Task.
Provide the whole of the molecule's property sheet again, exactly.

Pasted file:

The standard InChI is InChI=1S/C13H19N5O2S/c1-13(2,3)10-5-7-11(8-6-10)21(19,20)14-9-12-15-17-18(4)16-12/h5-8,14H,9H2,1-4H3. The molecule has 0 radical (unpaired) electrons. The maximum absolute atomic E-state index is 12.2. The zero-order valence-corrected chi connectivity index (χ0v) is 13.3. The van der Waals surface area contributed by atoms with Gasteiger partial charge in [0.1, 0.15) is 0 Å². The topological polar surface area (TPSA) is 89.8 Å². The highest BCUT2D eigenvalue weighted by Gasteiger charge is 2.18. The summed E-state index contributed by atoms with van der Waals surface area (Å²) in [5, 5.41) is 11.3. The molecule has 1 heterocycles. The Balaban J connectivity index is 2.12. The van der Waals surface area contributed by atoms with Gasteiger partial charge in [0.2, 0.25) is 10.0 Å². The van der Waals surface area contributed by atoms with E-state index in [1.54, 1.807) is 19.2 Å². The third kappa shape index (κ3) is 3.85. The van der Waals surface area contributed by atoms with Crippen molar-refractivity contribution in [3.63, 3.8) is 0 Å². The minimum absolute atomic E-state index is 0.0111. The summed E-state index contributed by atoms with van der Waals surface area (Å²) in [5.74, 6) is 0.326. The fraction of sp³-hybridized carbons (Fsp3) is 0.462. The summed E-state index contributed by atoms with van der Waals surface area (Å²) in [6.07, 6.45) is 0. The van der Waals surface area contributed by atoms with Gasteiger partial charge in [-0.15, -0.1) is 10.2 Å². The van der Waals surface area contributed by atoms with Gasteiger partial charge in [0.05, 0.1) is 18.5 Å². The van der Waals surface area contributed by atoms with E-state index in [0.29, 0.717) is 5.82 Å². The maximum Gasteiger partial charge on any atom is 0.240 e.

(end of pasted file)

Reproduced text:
The standard InChI is InChI=1S/C13H19N5O2S/c1-13(2,3)10-5-7-11(8-6-10)21(19,20)14-9-12-15-17-18(4)16-12/h5-8,14H,9H2,1-4H3. The molecule has 0 radical (unpaired) electrons. The maximum absolute atomic E-state index is 12.2. The zero-order valence-corrected chi connectivity index (χ0v) is 13.3. The van der Waals surface area contributed by atoms with Gasteiger partial charge in [0.1, 0.15) is 0 Å². The topological polar surface area (TPSA) is 89.8 Å². The highest BCUT2D eigenvalue weighted by Gasteiger charge is 2.18. The summed E-state index contributed by atoms with van der Waals surface area (Å²) in [5, 5.41) is 11.3. The molecule has 1 heterocycles. The Balaban J connectivity index is 2.12. The van der Waals surface area contributed by atoms with Gasteiger partial charge in [0.2, 0.25) is 10.0 Å². The van der Waals surface area contributed by atoms with E-state index in [1.54, 1.807) is 19.2 Å². The third kappa shape index (κ3) is 3.85. The van der Waals surface area contributed by atoms with Crippen molar-refractivity contribution in [3.63, 3.8) is 0 Å². The minimum absolute atomic E-state index is 0.0111. The summed E-state index contributed by atoms with van der Waals surface area (Å²) in [5.74, 6) is 0.326. The fraction of sp³-hybridized carbons (Fsp3) is 0.462. The summed E-state index contributed by atoms with van der Waals surface area (Å²) in [6.07, 6.45) is 0. The van der Waals surface area contributed by atoms with Gasteiger partial charge in [-0.15, -0.1) is 10.2 Å². The van der Waals surface area contributed by atoms with Gasteiger partial charge in [0.05, 0.1) is 18.5 Å². The van der Waals surface area contributed by atoms with E-state index in [0.29, 0.717) is 5.82 Å². The maximum Gasteiger partial charge on any atom is 0.240 e.